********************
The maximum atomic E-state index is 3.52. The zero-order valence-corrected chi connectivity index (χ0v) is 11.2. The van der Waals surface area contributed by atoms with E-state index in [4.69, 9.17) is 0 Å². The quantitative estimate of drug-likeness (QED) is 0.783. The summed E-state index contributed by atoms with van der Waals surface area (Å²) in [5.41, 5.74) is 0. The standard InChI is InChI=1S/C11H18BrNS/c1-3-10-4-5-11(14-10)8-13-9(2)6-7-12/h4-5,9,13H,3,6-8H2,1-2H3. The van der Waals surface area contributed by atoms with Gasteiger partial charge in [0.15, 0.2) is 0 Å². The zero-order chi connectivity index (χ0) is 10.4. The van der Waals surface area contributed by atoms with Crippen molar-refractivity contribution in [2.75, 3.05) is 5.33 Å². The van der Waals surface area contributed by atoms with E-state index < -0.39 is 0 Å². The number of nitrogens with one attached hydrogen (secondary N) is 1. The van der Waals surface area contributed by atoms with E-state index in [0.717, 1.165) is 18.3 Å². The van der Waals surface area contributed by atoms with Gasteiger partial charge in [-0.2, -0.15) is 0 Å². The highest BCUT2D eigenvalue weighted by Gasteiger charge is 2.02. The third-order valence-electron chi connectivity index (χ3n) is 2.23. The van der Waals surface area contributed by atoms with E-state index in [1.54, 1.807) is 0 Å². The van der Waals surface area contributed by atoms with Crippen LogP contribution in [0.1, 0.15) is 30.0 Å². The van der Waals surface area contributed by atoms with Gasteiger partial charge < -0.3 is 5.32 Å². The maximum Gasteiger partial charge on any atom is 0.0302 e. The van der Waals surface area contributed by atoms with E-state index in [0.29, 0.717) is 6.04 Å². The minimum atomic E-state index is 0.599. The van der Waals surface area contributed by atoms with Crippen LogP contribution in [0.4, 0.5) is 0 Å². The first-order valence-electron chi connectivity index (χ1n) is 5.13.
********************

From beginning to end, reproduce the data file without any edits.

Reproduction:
The maximum atomic E-state index is 3.52. The zero-order valence-corrected chi connectivity index (χ0v) is 11.2. The van der Waals surface area contributed by atoms with E-state index in [4.69, 9.17) is 0 Å². The quantitative estimate of drug-likeness (QED) is 0.783. The summed E-state index contributed by atoms with van der Waals surface area (Å²) in [5.41, 5.74) is 0. The standard InChI is InChI=1S/C11H18BrNS/c1-3-10-4-5-11(14-10)8-13-9(2)6-7-12/h4-5,9,13H,3,6-8H2,1-2H3. The van der Waals surface area contributed by atoms with Gasteiger partial charge in [0.15, 0.2) is 0 Å². The zero-order chi connectivity index (χ0) is 10.4. The van der Waals surface area contributed by atoms with Crippen molar-refractivity contribution in [2.75, 3.05) is 5.33 Å². The van der Waals surface area contributed by atoms with E-state index < -0.39 is 0 Å². The number of nitrogens with one attached hydrogen (secondary N) is 1. The van der Waals surface area contributed by atoms with E-state index in [0.717, 1.165) is 18.3 Å². The van der Waals surface area contributed by atoms with Gasteiger partial charge in [-0.2, -0.15) is 0 Å². The highest BCUT2D eigenvalue weighted by Gasteiger charge is 2.02. The third-order valence-electron chi connectivity index (χ3n) is 2.23. The van der Waals surface area contributed by atoms with E-state index in [1.54, 1.807) is 0 Å². The van der Waals surface area contributed by atoms with Crippen LogP contribution in [0.1, 0.15) is 30.0 Å². The van der Waals surface area contributed by atoms with Gasteiger partial charge < -0.3 is 5.32 Å². The maximum Gasteiger partial charge on any atom is 0.0302 e. The van der Waals surface area contributed by atoms with E-state index in [0.29, 0.717) is 6.04 Å². The minimum atomic E-state index is 0.599. The van der Waals surface area contributed by atoms with Crippen LogP contribution in [0.4, 0.5) is 0 Å². The first-order valence-electron chi connectivity index (χ1n) is 5.13.